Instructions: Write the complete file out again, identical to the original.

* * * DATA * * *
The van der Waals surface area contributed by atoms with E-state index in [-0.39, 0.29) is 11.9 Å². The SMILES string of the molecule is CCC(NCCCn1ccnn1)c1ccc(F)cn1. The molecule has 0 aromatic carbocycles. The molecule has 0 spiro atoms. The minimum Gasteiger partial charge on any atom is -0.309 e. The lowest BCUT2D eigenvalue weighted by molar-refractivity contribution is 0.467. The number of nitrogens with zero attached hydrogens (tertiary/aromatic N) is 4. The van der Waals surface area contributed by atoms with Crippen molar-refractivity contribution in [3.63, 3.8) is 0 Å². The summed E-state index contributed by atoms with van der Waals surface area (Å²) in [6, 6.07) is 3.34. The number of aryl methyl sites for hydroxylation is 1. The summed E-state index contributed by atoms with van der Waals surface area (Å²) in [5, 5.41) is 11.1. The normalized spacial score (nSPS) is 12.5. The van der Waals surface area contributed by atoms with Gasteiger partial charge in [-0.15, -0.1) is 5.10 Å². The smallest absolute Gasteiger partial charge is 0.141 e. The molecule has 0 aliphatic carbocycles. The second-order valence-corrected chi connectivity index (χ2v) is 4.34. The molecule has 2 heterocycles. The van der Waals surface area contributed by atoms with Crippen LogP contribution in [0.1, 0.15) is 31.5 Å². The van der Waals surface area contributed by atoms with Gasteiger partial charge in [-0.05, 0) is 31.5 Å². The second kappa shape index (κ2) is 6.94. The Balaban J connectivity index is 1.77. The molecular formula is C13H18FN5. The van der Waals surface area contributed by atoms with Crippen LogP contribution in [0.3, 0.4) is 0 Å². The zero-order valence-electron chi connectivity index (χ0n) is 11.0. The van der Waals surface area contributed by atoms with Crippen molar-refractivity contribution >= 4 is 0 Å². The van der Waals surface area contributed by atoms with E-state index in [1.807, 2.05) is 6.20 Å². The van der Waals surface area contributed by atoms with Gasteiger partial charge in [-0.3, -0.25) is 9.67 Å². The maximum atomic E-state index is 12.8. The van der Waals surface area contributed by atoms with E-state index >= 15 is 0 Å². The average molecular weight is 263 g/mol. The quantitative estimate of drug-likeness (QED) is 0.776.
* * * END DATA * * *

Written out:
The van der Waals surface area contributed by atoms with E-state index in [-0.39, 0.29) is 11.9 Å². The SMILES string of the molecule is CCC(NCCCn1ccnn1)c1ccc(F)cn1. The molecule has 0 aromatic carbocycles. The molecule has 0 spiro atoms. The minimum Gasteiger partial charge on any atom is -0.309 e. The lowest BCUT2D eigenvalue weighted by molar-refractivity contribution is 0.467. The number of nitrogens with zero attached hydrogens (tertiary/aromatic N) is 4. The van der Waals surface area contributed by atoms with Crippen molar-refractivity contribution in [3.63, 3.8) is 0 Å². The summed E-state index contributed by atoms with van der Waals surface area (Å²) in [6, 6.07) is 3.34. The number of aryl methyl sites for hydroxylation is 1. The summed E-state index contributed by atoms with van der Waals surface area (Å²) in [5, 5.41) is 11.1. The normalized spacial score (nSPS) is 12.5. The van der Waals surface area contributed by atoms with Gasteiger partial charge in [-0.15, -0.1) is 5.10 Å². The smallest absolute Gasteiger partial charge is 0.141 e. The molecule has 0 aliphatic carbocycles. The second-order valence-corrected chi connectivity index (χ2v) is 4.34. The molecule has 2 heterocycles. The van der Waals surface area contributed by atoms with Crippen LogP contribution in [0.1, 0.15) is 31.5 Å². The van der Waals surface area contributed by atoms with Gasteiger partial charge in [-0.05, 0) is 31.5 Å². The second kappa shape index (κ2) is 6.94. The Balaban J connectivity index is 1.77. The molecular formula is C13H18FN5. The van der Waals surface area contributed by atoms with Crippen LogP contribution in [0.3, 0.4) is 0 Å². The zero-order valence-electron chi connectivity index (χ0n) is 11.0. The van der Waals surface area contributed by atoms with Crippen molar-refractivity contribution >= 4 is 0 Å². The van der Waals surface area contributed by atoms with E-state index in [1.807, 2.05) is 6.20 Å². The van der Waals surface area contributed by atoms with Gasteiger partial charge in [-0.3, -0.25) is 9.67 Å². The maximum atomic E-state index is 12.8. The van der Waals surface area contributed by atoms with E-state index >= 15 is 0 Å². The average molecular weight is 263 g/mol. The quantitative estimate of drug-likeness (QED) is 0.776.